For qualitative analysis, the speeches were transcribed manually by the researcher. A researcher with experience in qualitative methodologies and trained in interview transcripts was asked to review this stage of the work. The recordings were destroyed after the transcription, guaranteeing the confidentiality of the respondents' identity. Preanalysis of the material was performed by the researcher, a guest researcher, and another member of the research team so that the point of redundancy of the data was identified. Care was taken to keep data and interviewees confidential. Participants were coded in an alphanumeric manner according to the position held: teachers (T1, T2, T3…) and PC (PC1, PC2, PC3…).

Thematic content analysis, proposed by Bardin,[24] was adopted, using the following steps: reading, determining the registration units and meanings, coding, and classification. By fluctuating reading, the registration units were marked; they were organized by themes and by means of approximations and distance to construct categories of analysis.


   Results Top


In total, 221 educators participated in the research: 197 teachers in the “conventional education” and 24 PCs in the “problematizing education.”

The age of the teachers varied between 19 and 71 years, with a mean of 39 years (standard deviation [SD] = 10.6), and a predominance of females (91.4%; n = 180) occurred. The mean time teaching experience was 14 years (SD = 9.7). The age of G1 ranged between 31 and 62 years (mean = 46.5; SD = 8.1), with a mean time experience of 20.3 years (SD = 8). The age of those in G2 ranged from 31 to 53 years, with a mean of 39.6 (SD = 5.9), and the mean time experience was 17 years (SD = 5.3). In both groups of PCs, all were women.

For the teachers, 64.8% had not received any information on the theme of “dental avulsion,” which was reduced significantly, to 14.9% (P < 0.001), after the re-administration of the questionnaire. These results were not statistically different for G1 and G2 (P = 0.06). Furthermore, knowledge about what avulsion is increased significantly from 10.7% to 85.6% (P < 0.001) after “conventional education.” This finding was similar for PC, with P values of 0.04 and 0.004 for G1 and G2, respectively.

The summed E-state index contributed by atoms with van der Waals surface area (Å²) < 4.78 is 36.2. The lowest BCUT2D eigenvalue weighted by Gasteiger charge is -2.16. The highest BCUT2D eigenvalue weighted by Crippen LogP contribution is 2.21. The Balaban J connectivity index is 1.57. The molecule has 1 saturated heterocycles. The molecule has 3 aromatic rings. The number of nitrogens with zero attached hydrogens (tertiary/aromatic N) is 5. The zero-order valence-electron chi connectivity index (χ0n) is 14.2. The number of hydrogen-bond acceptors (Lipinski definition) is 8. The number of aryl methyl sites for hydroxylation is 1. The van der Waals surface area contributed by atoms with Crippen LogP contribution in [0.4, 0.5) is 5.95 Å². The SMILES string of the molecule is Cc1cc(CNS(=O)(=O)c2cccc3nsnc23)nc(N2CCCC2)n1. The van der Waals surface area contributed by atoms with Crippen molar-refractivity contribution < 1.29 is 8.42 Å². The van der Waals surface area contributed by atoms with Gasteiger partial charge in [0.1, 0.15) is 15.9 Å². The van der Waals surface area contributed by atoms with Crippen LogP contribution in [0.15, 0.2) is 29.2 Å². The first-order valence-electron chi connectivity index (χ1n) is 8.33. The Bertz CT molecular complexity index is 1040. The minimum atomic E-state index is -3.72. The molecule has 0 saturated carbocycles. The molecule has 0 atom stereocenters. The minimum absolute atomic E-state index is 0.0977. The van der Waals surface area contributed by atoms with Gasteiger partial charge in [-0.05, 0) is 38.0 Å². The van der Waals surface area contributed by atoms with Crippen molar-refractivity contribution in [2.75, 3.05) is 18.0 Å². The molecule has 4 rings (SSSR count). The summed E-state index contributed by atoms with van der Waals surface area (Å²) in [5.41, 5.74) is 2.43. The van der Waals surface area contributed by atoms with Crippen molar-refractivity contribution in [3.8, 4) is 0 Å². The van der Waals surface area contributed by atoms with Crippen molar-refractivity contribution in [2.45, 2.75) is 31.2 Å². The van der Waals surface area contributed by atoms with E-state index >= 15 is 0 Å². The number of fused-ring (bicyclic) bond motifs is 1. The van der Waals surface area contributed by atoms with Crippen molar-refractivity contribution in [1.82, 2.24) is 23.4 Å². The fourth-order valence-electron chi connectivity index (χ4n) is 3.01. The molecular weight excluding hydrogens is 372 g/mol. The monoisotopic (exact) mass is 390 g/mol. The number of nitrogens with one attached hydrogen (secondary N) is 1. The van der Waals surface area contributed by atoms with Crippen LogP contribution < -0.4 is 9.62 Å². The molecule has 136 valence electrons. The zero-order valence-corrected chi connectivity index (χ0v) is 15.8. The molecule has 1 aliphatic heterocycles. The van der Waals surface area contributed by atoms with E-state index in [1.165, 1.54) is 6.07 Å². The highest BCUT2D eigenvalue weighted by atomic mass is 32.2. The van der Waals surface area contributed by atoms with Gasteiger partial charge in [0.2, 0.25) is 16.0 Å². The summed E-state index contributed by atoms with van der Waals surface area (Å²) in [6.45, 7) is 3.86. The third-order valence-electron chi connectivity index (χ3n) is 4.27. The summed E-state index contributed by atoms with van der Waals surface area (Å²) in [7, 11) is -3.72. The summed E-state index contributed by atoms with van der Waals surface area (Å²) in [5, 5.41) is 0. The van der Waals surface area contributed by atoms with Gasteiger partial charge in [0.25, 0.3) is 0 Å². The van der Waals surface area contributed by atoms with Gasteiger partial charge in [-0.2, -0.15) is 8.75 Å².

In sequence, [Table 1] shows the results of absolute and relative frequencies of the pre- and post-educational interventions, with questions aimed at understanding what dental avulsion is, and its etiological factors; [Table 2] exposes the procedures through tooth avulsion; [Table 3] exposes the conducts with the tooth in avulsion; and [Table 4] exposes the issues related to tooth reimplantation.
Table 1: Absolute and relative frequencies of the pre- and post-educational interventions applied to teachers and pedagogical coordinators regarding issues related to understanding the tooth avulsion

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Table 2: Absolute and relative frequencies of the pre- and post-educational interventions applied to teachers and pedagogical coordinators regarding issues related to the procedures through tooth avulsion

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Table 3: Absolute and relative frequencies of the pre- and post-educational interventions applied to teachers and pedagogical coordinators regarding issues related to conducts with the tooth in avulsion

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Table 4: Absolute and relative frequencies of the pre- and post-educational interventions applied to teachers and pedagogical coordinators regarding issues related to reimplantation in tooth avulsion